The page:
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Panelists discuss race and educational opportunity

| Thursday, October 27, 2016

As part of student government’s Race Relations Week, David Robinson, former NBA player and father of student body president Corey Robinson; David Krashna, Notre Dame’s first African-American body president; Christina Brooks, the City of South Bend’s diversity and inclusion officer; and Maria and Gabby Muñoz, undocumented students at Notre Dame spoke in a panel Wednesday night on racial justice in the context of opportunity.

“Race Relations Week was an idea brought to our current student body president, Corey Robinson, by David Krashna, a 1971 graduate of the University and Notre Dame’s first African-American student body president,” senior Rachel Wallace, student union representative to diversity council, said. “[Krashna] had a vision for creating a space on our campus for honest discourse about racial justice from a variety of different perspectives.” 

Juniors Maria and Gabby Muñoz are studying chemical engineering at the University thanks to the Deferred Action for Childhood Arrivals (DACA), which allows undocumented residents to work and attend college legally in the U.S. They could not, however, apply for student loans, and many schools required them to apply as international students, forcing them to pay out-of-state tuition.

“Aware of this, we applied to 18 different colleges, hoping that one of them would offer us enough financial aid,” Gabby Muñoz said. “Several of them rejected us because we were DACA students and others could not give us the financial support that we needed. Notre Dame was the only school that offered us full aid.”

The Muñoz sisters said being DACA students also made it difficult to apply for internships and research positions, as most positions require applicants to be citizens.

“At the beginning of our freshman year, studying abroad seemed out of the question, since we could run the risk of not being able to re-enter the country,” Maria Muñoz said.

Krashna was the first and only African-American student body president until senior Corey Robinson was elected last year. Citing other pioneering students — including Frazier Thompson, the first African-American student athlete to earn a letter at the University and Goldie Lee Ivory, the first African-American woman to earn a degree from Notre Dame — he said all students need to succeed is the opportunity to do so.

“Throughout the decades here at Notre Dame, other black students have matriculated and graduated from Notre Dame, when given the opportunity,” he said. “When given the opportunity, they have grabbed the opportunity to attend Notre Dame. Indeed, many have flourished as a result of the education they’ve received at the University, as have other racial minorities.”

While the Muñoz sisters and Krashna focused on increasing educational opportunities at the University, Brooks spoke on problems with the opportunity for education in South Bend.

“The disparity in education is where we see 47 percent of the total population [of South Bend] has a high school diploma or less, and we have 14 post-secondary institutions here, including four-year institutions, two-year institutions and trade schools,” she said.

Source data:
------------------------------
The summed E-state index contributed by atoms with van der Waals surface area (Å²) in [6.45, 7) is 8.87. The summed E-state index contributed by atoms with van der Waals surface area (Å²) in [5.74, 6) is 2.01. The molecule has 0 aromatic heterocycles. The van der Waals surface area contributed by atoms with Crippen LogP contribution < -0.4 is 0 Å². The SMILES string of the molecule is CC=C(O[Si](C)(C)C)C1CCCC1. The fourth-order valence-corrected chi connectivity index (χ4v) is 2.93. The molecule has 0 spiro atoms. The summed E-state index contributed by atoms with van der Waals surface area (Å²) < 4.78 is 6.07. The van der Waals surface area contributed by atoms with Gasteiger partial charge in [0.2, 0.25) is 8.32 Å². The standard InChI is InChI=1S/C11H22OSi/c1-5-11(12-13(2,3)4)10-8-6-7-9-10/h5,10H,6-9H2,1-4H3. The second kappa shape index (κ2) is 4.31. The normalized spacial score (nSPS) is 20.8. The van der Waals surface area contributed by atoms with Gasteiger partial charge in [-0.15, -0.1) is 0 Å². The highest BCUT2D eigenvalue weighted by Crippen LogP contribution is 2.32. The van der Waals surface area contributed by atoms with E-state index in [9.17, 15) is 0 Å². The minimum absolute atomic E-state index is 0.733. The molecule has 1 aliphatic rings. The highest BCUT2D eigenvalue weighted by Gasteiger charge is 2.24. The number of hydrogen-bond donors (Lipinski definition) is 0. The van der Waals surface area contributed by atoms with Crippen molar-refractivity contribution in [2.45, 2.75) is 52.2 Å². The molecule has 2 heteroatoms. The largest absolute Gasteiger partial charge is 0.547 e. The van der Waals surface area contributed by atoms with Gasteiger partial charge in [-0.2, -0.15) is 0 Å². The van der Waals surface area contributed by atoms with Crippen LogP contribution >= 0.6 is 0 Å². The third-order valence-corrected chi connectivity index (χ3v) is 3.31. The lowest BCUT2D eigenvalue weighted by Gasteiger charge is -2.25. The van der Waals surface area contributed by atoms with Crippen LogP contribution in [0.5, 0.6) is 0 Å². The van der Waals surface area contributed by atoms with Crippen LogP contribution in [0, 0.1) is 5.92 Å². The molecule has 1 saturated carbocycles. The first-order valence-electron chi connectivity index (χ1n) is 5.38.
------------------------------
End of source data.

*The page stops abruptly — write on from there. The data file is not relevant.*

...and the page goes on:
In order to address this disparity, she said South Bend is focusing on two solutions to opportunity: My Brother’s Keeper, an initiative launched by President Barack Obama to “address the persistent opportunity gaps by boys and young men of trouble,” and the Youth Task Force, which offers “leadership and civic engagement opportunity.”

“All youth and young adults should be safe from violent crime and individuals who are confined should receive the education, training and treatment that they need for a second chance,” she said.

David Robinson, a former NBA player for the San Antonio Spurs, founded the Carver Academy, a charter school in Texas. The power of education is life-changing, he said.

“I watched 500 graduating students walk across that stage, and every single one of them held up a sign that said what college they were going to,” he said. “I saw the families down there celebrating, and you could sense what a transformation it was for each of those families. They knew what it meant for these kids to be graduating high school and headed to college.”

Developing a strong culture is crucial to the success of minorities, Robinson said.

“Everyone talks about culture, but no one really knows how to build it,” he said. “In a place like the San Antonio Spurs, I’ve been very fortunate to be in a place where we’ve built a strong culture, and that has lasted years. That culture has been perpetuated; when guys come to our team, they buy into it.

“Here, you have a wonderful university and you have the opportunity to build that same kind of culture, but everyone needs to buy into that.”


About Megan Valley

Megan Valley was Assistant Managing Editor for The Observer. She majored in English and the Program of Liberal Studies and hailed from Flushing, Michigan.

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